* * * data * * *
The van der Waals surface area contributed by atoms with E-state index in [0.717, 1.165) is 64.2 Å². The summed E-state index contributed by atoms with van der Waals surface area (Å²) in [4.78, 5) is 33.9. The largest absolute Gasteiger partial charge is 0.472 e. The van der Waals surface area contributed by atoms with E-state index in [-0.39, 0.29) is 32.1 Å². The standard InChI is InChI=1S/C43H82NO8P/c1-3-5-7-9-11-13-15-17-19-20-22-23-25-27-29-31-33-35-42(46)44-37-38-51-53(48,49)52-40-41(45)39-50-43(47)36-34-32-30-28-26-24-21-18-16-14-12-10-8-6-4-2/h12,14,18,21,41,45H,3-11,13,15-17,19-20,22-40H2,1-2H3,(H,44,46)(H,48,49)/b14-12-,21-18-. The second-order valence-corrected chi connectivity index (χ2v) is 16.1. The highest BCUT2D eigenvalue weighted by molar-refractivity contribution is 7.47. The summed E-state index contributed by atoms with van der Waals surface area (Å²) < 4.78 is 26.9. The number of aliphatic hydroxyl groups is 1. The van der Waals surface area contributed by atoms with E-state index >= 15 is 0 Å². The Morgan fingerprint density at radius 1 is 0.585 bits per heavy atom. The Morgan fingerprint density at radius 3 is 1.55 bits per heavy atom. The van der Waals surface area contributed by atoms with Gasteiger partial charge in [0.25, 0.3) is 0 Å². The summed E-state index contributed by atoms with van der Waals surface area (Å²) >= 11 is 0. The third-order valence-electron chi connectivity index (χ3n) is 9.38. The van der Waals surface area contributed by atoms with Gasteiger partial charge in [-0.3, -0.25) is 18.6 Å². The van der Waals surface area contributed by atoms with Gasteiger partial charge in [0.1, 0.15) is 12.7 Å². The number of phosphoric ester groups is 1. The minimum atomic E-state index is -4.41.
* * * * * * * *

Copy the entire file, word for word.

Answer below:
The van der Waals surface area contributed by atoms with E-state index in [0.717, 1.165) is 64.2 Å². The summed E-state index contributed by atoms with van der Waals surface area (Å²) in [4.78, 5) is 33.9. The largest absolute Gasteiger partial charge is 0.472 e. The van der Waals surface area contributed by atoms with E-state index in [-0.39, 0.29) is 32.1 Å². The standard InChI is InChI=1S/C43H82NO8P/c1-3-5-7-9-11-13-15-17-19-20-22-23-25-27-29-31-33-35-42(46)44-37-38-51-53(48,49)52-40-41(45)39-50-43(47)36-34-32-30-28-26-24-21-18-16-14-12-10-8-6-4-2/h12,14,18,21,41,45H,3-11,13,15-17,19-20,22-40H2,1-2H3,(H,44,46)(H,48,49)/b14-12-,21-18-. The second-order valence-corrected chi connectivity index (χ2v) is 16.1. The highest BCUT2D eigenvalue weighted by molar-refractivity contribution is 7.47. The summed E-state index contributed by atoms with van der Waals surface area (Å²) < 4.78 is 26.9. The number of aliphatic hydroxyl groups is 1. The van der Waals surface area contributed by atoms with E-state index >= 15 is 0 Å². The Morgan fingerprint density at radius 1 is 0.585 bits per heavy atom. The Morgan fingerprint density at radius 3 is 1.55 bits per heavy atom. The van der Waals surface area contributed by atoms with Gasteiger partial charge in [0.25, 0.3) is 0 Å². The summed E-state index contributed by atoms with van der Waals surface area (Å²) >= 11 is 0. The third-order valence-electron chi connectivity index (χ3n) is 9.38. The van der Waals surface area contributed by atoms with Gasteiger partial charge in [-0.3, -0.25) is 18.6 Å². The van der Waals surface area contributed by atoms with Gasteiger partial charge in [0.1, 0.15) is 12.7 Å². The number of phosphoric ester groups is 1. The minimum atomic E-state index is -4.41.